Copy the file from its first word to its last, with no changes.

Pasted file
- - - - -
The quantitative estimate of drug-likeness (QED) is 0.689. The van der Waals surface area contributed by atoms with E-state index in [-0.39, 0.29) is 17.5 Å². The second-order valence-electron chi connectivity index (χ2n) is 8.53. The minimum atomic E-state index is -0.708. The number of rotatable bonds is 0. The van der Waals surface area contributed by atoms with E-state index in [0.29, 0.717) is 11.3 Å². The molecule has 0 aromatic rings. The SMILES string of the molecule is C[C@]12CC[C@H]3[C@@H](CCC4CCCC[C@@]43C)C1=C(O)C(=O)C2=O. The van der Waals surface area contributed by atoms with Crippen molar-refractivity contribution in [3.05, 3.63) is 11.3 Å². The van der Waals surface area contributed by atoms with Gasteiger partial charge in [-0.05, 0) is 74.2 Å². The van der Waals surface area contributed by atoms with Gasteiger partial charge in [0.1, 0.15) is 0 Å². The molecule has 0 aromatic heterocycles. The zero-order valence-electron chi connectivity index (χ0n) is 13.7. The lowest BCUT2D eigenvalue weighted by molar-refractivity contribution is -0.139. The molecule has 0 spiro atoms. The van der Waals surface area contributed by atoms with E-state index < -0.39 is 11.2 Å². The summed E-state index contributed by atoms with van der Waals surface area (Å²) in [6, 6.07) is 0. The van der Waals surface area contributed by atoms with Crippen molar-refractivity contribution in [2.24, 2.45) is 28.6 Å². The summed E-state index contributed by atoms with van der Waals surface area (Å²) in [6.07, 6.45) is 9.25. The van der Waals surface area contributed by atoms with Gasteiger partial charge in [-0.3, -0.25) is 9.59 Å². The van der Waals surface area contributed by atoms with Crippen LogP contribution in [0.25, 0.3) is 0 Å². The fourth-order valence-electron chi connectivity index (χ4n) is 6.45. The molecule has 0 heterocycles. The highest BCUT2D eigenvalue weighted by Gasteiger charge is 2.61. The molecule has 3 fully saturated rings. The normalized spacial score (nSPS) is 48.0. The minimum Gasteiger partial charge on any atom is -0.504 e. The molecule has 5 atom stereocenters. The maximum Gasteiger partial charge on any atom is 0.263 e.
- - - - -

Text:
The quantitative estimate of drug-likeness (QED) is 0.689. The van der Waals surface area contributed by atoms with E-state index in [-0.39, 0.29) is 17.5 Å². The second-order valence-electron chi connectivity index (χ2n) is 8.53. The minimum atomic E-state index is -0.708. The number of rotatable bonds is 0. The van der Waals surface area contributed by atoms with E-state index in [0.29, 0.717) is 11.3 Å². The molecule has 0 aromatic rings. The SMILES string of the molecule is C[C@]12CC[C@H]3[C@@H](CCC4CCCC[C@@]43C)C1=C(O)C(=O)C2=O. The van der Waals surface area contributed by atoms with Crippen molar-refractivity contribution in [3.05, 3.63) is 11.3 Å². The van der Waals surface area contributed by atoms with Gasteiger partial charge in [-0.05, 0) is 74.2 Å². The van der Waals surface area contributed by atoms with Gasteiger partial charge in [0.1, 0.15) is 0 Å². The molecule has 0 aromatic heterocycles. The zero-order valence-electron chi connectivity index (χ0n) is 13.7. The lowest BCUT2D eigenvalue weighted by molar-refractivity contribution is -0.139. The molecule has 0 spiro atoms. The van der Waals surface area contributed by atoms with E-state index < -0.39 is 11.2 Å². The summed E-state index contributed by atoms with van der Waals surface area (Å²) in [6, 6.07) is 0. The van der Waals surface area contributed by atoms with Crippen molar-refractivity contribution in [2.24, 2.45) is 28.6 Å². The summed E-state index contributed by atoms with van der Waals surface area (Å²) in [6.07, 6.45) is 9.25. The van der Waals surface area contributed by atoms with Gasteiger partial charge in [-0.3, -0.25) is 9.59 Å². The van der Waals surface area contributed by atoms with Crippen LogP contribution in [0.25, 0.3) is 0 Å². The fourth-order valence-electron chi connectivity index (χ4n) is 6.45. The molecule has 0 heterocycles. The highest BCUT2D eigenvalue weighted by Gasteiger charge is 2.61. The molecule has 3 fully saturated rings. The normalized spacial score (nSPS) is 48.0. The minimum Gasteiger partial charge on any atom is -0.504 e. The molecule has 5 atom stereocenters. The maximum Gasteiger partial charge on any atom is 0.263 e.